• If you would like to temporarily pause from receiving new manuscript invitations, please add your unavailable dates in Editorial Manager (how-to video here).

To you all 

  • The notes above relate to your activities around working on journals. We appreciate and would like to take this moment to thank all of you – authors, reviewers, and editors –  who are on the front lines of fighting the pandemic, and caring for people affected by it.  

To readers: PLOS content related to COVID-19

Please note that all PLOS content is always openly available, reusable, ready for text- and data-mining, and pushed to PubMed Central as standard. We therefore already comply with the recent call from science leaders to make research content open and re-usable. Publishing with us means your content is always ready to support a global crisis, such as the current pandemic, among the myriad other important benefits of Open Access.

PLOS Collection of articles related to coronavirus

As articles publish across our journals they will get added to a collection which we will announce imminently.

The Disease Forecasting and Surveillance Channel
Curated research papers and online commentary from PLOS and other sources, related to new methods, findings, or datasets in the fields of disease forecasting and electronic disease surveillance, with a specific focus on work that has relevance to public health policy. Updated on a 3-week cycle.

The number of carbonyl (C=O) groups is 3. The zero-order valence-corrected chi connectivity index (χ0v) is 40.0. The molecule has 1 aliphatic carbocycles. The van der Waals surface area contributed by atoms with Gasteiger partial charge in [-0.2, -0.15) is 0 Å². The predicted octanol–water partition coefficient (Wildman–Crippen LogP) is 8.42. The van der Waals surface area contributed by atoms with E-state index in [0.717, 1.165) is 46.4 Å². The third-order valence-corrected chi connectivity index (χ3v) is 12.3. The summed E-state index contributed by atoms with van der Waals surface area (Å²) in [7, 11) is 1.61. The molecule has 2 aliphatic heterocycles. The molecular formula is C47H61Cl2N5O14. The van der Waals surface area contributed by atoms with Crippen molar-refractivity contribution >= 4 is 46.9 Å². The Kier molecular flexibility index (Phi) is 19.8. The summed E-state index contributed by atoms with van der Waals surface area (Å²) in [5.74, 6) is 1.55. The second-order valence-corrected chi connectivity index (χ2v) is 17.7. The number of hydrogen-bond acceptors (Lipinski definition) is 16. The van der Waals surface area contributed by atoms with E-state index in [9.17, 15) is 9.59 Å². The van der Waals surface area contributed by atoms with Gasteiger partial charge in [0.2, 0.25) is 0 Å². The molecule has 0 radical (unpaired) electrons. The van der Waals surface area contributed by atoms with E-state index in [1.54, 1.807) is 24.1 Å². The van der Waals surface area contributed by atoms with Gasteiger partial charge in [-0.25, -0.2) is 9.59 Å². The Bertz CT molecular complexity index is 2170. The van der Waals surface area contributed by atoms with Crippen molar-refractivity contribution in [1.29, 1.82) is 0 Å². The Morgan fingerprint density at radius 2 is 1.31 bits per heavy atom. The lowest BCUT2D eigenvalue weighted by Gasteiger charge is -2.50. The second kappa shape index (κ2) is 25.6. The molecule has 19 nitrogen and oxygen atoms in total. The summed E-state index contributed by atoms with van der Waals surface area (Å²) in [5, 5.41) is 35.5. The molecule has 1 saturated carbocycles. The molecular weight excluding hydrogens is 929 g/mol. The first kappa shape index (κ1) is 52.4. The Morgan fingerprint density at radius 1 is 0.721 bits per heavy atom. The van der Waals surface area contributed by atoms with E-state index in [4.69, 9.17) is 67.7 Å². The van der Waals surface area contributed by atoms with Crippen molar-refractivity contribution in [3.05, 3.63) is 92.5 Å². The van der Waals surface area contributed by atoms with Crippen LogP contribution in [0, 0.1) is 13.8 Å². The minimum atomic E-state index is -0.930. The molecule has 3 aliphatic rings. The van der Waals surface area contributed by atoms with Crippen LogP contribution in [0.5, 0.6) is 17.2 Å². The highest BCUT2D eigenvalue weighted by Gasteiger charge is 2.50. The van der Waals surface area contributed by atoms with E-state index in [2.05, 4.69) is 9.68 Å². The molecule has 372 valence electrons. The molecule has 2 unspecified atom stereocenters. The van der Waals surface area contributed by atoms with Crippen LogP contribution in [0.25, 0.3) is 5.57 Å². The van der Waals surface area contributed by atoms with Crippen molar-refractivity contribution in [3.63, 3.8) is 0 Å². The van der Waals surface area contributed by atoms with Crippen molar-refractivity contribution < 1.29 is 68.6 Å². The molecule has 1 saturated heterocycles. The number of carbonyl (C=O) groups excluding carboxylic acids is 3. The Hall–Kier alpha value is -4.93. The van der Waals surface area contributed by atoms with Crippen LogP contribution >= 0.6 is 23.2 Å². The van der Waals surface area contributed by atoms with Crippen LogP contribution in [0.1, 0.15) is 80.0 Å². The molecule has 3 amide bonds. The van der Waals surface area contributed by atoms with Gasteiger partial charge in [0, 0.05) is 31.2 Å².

Related Blog content

This category link will take you to all current and future Official PLOS Blog content related to coronavirus.

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We wish everyone health, patience, and strength during this difficult time. Please keep in touch with us! Via flexibility and open communication we will all be able to keep research communication moving as closely as possible to a normal process. 

But — please prioritize the health and safety of yourselves, and others in your community, always.

Discussion
  1. Telemedicine is making a very positive contribution to healthcare during the pandemic and is being used in a variety of ways. Thanks for sharing this informative article.

  2. I think we need improved nanotechnologies pertaining to endocytosis of pathogens such as Covid, as well as for iron particles. London has found Covid breaks vessel strings that prevent platelets from clumping. I don’t think we have good enough enforcement of good researcher numbers, to now attempt to genetically engineer new strings on us mid-disease. I do think we should use nanotechnology and weaker biomimetics to make novel phagocytes or otherwise “poison” containers, that can be safely streamed out without causing bladder disease. I also think we need to use MPI to pick good leaders and come together for good decisions. Iron oxide is toxic, so it needs to be a more fragile magnet and/or we need a better way of eliminating from our bodies. The easy system is to select health advisors who do well in wild disease simulations. The next pandemic might have an initial r0 of 8 and be 20% lethal, unless we consume synthetic endocytosis particles beforehand. Synthetic biology and/or gene therapy on the other hand might produce disease effects that can’t be engulfed as a cure.